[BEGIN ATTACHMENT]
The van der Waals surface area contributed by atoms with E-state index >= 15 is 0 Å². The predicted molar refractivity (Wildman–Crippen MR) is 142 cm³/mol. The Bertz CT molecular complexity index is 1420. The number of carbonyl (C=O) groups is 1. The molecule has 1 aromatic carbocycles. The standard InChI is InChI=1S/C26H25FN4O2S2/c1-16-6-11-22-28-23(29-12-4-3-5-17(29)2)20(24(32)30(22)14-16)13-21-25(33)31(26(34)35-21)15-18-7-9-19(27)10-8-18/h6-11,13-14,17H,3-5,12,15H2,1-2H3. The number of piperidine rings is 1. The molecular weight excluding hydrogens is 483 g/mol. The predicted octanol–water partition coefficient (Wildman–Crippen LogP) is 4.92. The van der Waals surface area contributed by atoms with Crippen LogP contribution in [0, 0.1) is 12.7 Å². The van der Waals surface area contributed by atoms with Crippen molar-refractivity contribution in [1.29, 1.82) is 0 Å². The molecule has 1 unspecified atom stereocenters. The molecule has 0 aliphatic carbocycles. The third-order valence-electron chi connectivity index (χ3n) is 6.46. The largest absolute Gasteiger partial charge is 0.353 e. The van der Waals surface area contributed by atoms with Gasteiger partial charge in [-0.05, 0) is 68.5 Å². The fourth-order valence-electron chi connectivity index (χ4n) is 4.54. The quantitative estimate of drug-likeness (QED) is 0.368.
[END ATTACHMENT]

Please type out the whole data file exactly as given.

The van der Waals surface area contributed by atoms with E-state index >= 15 is 0 Å². The predicted molar refractivity (Wildman–Crippen MR) is 142 cm³/mol. The Bertz CT molecular complexity index is 1420. The number of carbonyl (C=O) groups is 1. The molecule has 1 aromatic carbocycles. The standard InChI is InChI=1S/C26H25FN4O2S2/c1-16-6-11-22-28-23(29-12-4-3-5-17(29)2)20(24(32)30(22)14-16)13-21-25(33)31(26(34)35-21)15-18-7-9-19(27)10-8-18/h6-11,13-14,17H,3-5,12,15H2,1-2H3. The number of piperidine rings is 1. The molecular weight excluding hydrogens is 483 g/mol. The predicted octanol–water partition coefficient (Wildman–Crippen LogP) is 4.92. The van der Waals surface area contributed by atoms with Crippen LogP contribution in [0, 0.1) is 12.7 Å². The van der Waals surface area contributed by atoms with Crippen molar-refractivity contribution in [1.29, 1.82) is 0 Å². The molecule has 1 unspecified atom stereocenters. The molecule has 0 aliphatic carbocycles. The third-order valence-electron chi connectivity index (χ3n) is 6.46. The largest absolute Gasteiger partial charge is 0.353 e. The van der Waals surface area contributed by atoms with Gasteiger partial charge in [-0.05, 0) is 68.5 Å². The fourth-order valence-electron chi connectivity index (χ4n) is 4.54. The quantitative estimate of drug-likeness (QED) is 0.368.